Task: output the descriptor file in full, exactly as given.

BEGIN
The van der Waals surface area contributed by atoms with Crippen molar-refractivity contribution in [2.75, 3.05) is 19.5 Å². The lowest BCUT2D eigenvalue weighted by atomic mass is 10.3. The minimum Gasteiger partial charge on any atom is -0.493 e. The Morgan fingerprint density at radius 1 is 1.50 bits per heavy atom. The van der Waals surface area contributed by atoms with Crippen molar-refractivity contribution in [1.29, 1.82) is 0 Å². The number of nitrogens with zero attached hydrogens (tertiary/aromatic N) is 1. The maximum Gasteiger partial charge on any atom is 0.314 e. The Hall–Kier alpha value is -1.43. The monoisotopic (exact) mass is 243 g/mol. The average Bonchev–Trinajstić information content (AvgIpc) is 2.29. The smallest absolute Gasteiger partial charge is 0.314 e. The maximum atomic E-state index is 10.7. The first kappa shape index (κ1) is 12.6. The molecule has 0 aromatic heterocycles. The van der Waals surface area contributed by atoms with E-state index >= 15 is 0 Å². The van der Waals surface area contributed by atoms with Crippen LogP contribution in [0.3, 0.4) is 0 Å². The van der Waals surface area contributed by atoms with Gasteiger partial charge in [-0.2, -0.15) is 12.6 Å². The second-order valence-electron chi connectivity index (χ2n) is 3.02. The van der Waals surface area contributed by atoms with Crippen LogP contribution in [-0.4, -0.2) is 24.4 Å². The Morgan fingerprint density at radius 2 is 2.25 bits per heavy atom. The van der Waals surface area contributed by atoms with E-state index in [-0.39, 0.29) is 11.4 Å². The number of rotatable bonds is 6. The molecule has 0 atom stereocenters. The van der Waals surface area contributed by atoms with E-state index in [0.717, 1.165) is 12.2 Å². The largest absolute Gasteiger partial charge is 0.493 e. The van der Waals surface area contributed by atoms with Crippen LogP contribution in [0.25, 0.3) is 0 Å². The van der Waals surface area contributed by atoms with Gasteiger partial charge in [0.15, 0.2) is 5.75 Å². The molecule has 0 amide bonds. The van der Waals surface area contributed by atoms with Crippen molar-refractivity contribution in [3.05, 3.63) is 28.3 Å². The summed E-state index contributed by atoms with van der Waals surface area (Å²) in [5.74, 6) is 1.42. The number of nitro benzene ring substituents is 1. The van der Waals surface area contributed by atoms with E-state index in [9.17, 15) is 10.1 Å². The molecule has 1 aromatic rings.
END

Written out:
The van der Waals surface area contributed by atoms with Crippen molar-refractivity contribution in [2.75, 3.05) is 19.5 Å². The lowest BCUT2D eigenvalue weighted by atomic mass is 10.3. The minimum Gasteiger partial charge on any atom is -0.493 e. The Morgan fingerprint density at radius 1 is 1.50 bits per heavy atom. The van der Waals surface area contributed by atoms with Crippen molar-refractivity contribution in [1.29, 1.82) is 0 Å². The number of nitrogens with zero attached hydrogens (tertiary/aromatic N) is 1. The maximum Gasteiger partial charge on any atom is 0.314 e. The Hall–Kier alpha value is -1.43. The monoisotopic (exact) mass is 243 g/mol. The average Bonchev–Trinajstić information content (AvgIpc) is 2.29. The smallest absolute Gasteiger partial charge is 0.314 e. The maximum atomic E-state index is 10.7. The first kappa shape index (κ1) is 12.6. The molecule has 0 aromatic heterocycles. The van der Waals surface area contributed by atoms with E-state index >= 15 is 0 Å². The van der Waals surface area contributed by atoms with Crippen LogP contribution in [0.3, 0.4) is 0 Å². The van der Waals surface area contributed by atoms with Gasteiger partial charge in [-0.2, -0.15) is 12.6 Å². The second-order valence-electron chi connectivity index (χ2n) is 3.02. The van der Waals surface area contributed by atoms with Crippen LogP contribution in [-0.4, -0.2) is 24.4 Å². The Morgan fingerprint density at radius 2 is 2.25 bits per heavy atom. The van der Waals surface area contributed by atoms with E-state index in [-0.39, 0.29) is 11.4 Å². The number of rotatable bonds is 6. The molecule has 0 atom stereocenters. The van der Waals surface area contributed by atoms with E-state index in [0.717, 1.165) is 12.2 Å². The largest absolute Gasteiger partial charge is 0.493 e. The van der Waals surface area contributed by atoms with Crippen LogP contribution in [0.25, 0.3) is 0 Å². The van der Waals surface area contributed by atoms with Gasteiger partial charge in [0.15, 0.2) is 5.75 Å². The molecule has 0 amide bonds. The van der Waals surface area contributed by atoms with Crippen molar-refractivity contribution in [3.05, 3.63) is 28.3 Å². The summed E-state index contributed by atoms with van der Waals surface area (Å²) in [5.74, 6) is 1.42. The number of nitro benzene ring substituents is 1. The van der Waals surface area contributed by atoms with E-state index in [9.17, 15) is 10.1 Å². The molecule has 1 aromatic rings.